Mold can invade any home, but mobile homes are at increased risk of mold problems.
Tom Riley discovered this after his family moved into a mobile home in Mississippi. Within six months of moving in, his family experienced respiratory problems, coughing, and laryngitis. At one point, his seven-year-old son collapsed in the hallway.
Riley then found mold dots sprinkled throughout the mobile home in the top of closets, according to the Clarion Ledger.
“With the mobile home industry, structure and installation is a problem. Builders are in a hurry; things get in a hurry. Who wants to step up to the plate and fix this? It will be expensive to fix. Medical issues are expensive. Environmental cleanup is expensive,” Riley said.
All mobile homes should be installed by a licensed installer. If they’re installed improperly – on land that’s not leveled, for instance – moisture can accumulate under the homes and lead to mold growth.
If you find mold in your home, find and repair the source of moisture. Clean up mold using a non-corrosive disinfectant. Remove and replace damaged materials. If the mold growth is large, call a mold remediation professional to clean it up.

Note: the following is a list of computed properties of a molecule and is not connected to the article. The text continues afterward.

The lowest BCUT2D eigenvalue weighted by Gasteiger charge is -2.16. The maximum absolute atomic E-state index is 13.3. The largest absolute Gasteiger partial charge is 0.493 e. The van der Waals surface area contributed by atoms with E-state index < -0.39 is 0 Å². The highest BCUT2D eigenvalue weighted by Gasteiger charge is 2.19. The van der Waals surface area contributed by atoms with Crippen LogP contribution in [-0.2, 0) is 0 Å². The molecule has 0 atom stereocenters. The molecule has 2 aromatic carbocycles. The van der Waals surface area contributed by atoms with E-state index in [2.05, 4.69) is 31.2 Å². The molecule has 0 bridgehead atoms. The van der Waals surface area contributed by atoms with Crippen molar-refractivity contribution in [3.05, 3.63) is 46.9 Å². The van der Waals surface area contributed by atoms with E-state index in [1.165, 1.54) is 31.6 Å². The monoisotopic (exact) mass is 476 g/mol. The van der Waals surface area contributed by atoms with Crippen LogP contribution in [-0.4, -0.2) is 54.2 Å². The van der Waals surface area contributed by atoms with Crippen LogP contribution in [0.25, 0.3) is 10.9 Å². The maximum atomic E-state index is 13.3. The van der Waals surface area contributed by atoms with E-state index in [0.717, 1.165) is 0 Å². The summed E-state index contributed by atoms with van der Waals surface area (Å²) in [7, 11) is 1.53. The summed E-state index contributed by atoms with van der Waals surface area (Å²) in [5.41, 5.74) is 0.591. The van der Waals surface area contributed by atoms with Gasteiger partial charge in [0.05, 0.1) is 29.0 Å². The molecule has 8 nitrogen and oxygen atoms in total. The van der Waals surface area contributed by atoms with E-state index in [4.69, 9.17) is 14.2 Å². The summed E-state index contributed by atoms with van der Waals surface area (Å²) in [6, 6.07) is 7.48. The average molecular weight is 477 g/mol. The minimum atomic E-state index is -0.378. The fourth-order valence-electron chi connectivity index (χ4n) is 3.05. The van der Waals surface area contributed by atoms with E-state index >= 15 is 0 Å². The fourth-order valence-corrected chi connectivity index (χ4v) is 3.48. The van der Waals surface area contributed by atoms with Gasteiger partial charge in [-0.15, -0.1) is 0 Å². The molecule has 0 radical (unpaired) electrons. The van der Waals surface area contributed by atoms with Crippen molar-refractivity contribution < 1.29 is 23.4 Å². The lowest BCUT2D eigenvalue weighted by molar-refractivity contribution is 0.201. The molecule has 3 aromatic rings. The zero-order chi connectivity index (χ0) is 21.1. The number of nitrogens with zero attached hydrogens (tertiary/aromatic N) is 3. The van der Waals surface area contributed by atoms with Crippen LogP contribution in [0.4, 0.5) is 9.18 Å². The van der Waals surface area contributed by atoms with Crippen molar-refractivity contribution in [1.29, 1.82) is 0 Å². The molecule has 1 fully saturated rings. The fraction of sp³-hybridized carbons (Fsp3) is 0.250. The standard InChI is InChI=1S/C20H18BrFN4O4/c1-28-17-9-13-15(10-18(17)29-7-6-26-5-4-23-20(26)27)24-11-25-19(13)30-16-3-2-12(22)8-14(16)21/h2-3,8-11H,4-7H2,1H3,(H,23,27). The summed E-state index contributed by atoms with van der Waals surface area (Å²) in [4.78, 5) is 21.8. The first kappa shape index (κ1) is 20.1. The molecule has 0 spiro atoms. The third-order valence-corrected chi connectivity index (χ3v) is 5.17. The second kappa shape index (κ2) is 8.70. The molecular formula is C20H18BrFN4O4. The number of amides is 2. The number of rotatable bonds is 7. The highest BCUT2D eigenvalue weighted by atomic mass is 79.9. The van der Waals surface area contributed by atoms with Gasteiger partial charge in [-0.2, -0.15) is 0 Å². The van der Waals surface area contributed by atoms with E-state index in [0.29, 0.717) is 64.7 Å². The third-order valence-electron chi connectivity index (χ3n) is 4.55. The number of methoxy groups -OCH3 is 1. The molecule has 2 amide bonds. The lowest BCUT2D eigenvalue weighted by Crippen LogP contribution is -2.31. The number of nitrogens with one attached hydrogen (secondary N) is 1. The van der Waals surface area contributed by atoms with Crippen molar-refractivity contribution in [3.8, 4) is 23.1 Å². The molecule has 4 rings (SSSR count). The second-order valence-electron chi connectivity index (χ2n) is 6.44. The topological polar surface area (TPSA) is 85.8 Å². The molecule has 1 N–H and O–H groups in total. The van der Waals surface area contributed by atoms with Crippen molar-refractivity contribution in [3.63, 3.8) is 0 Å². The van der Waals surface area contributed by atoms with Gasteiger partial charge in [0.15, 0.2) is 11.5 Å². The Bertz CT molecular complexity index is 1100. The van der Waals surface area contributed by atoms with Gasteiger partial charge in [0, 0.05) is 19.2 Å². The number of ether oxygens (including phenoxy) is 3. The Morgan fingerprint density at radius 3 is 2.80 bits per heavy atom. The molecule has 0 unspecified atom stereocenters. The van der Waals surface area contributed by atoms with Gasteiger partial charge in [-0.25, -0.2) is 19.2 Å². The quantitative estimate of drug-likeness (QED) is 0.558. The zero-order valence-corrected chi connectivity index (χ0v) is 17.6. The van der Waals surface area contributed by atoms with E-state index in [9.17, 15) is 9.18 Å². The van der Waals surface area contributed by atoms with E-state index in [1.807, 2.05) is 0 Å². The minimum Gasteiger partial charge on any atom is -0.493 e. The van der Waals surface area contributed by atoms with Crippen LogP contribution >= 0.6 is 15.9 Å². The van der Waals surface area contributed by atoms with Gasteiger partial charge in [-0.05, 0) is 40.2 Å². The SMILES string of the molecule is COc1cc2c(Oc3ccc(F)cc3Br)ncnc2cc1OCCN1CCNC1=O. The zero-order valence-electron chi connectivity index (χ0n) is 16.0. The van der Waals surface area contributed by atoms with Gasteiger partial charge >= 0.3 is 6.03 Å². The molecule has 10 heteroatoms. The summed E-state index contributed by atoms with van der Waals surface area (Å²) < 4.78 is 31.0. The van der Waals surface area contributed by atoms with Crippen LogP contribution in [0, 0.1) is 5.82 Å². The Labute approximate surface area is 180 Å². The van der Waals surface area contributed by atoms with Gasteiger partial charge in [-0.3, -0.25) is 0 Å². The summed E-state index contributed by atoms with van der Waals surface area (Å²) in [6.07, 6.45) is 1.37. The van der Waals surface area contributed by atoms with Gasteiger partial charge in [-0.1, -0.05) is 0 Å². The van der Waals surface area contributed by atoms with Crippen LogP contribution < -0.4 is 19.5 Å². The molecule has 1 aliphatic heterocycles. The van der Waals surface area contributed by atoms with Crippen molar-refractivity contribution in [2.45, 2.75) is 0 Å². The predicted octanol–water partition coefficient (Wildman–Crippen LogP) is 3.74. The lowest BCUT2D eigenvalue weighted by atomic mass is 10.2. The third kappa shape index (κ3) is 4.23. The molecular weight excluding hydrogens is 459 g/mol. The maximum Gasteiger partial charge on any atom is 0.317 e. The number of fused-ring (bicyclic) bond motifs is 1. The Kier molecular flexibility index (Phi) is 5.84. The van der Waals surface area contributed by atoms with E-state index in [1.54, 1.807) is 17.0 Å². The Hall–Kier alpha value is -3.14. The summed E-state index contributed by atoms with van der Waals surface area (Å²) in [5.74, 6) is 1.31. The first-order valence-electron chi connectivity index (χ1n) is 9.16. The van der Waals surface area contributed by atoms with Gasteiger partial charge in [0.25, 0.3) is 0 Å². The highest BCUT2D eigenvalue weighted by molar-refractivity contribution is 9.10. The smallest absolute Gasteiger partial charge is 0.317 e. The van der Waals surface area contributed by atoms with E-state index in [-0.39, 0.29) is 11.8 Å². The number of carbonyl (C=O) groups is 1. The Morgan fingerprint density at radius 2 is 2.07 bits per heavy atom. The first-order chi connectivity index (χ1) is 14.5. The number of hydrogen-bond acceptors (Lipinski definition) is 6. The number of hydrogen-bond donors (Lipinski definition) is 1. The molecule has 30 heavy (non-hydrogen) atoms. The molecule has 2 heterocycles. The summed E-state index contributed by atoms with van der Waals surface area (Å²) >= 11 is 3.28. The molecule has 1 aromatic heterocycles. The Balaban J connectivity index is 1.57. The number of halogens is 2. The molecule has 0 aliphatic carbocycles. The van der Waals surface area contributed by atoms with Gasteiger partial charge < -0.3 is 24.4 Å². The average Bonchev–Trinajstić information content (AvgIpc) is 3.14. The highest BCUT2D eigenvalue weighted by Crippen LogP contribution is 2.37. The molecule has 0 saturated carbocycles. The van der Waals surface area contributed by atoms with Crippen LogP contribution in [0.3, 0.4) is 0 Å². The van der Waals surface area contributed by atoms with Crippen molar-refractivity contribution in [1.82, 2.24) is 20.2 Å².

The key to mold control is moisture control. Clean up any water damage within 24 hours to prevent mold growth. You should also keep your indoor humidity below 50 percent; you can monitor humidity with a humidity gauge and remove excess moisture from the air with a dehumidifier.
Reactions to mold range from mild to life-threatening. Mold spores not only produces allergens, but they can also produce airborne toxins known as mycotoxins. Mold can easily trigger asthma attacks.
Symptoms of mold exposure include sneezing, watery eyes, itchy nose, post-nasal drip, and shortness of breath. If left untreated, symptoms could progress to a fungal infection of the sinuses or lungs. If you see smell or see mold in your home, do not ignore it.
See Mold Allergy Treatment – Environmental Control for more information about maintaining a healthy, mold-free home.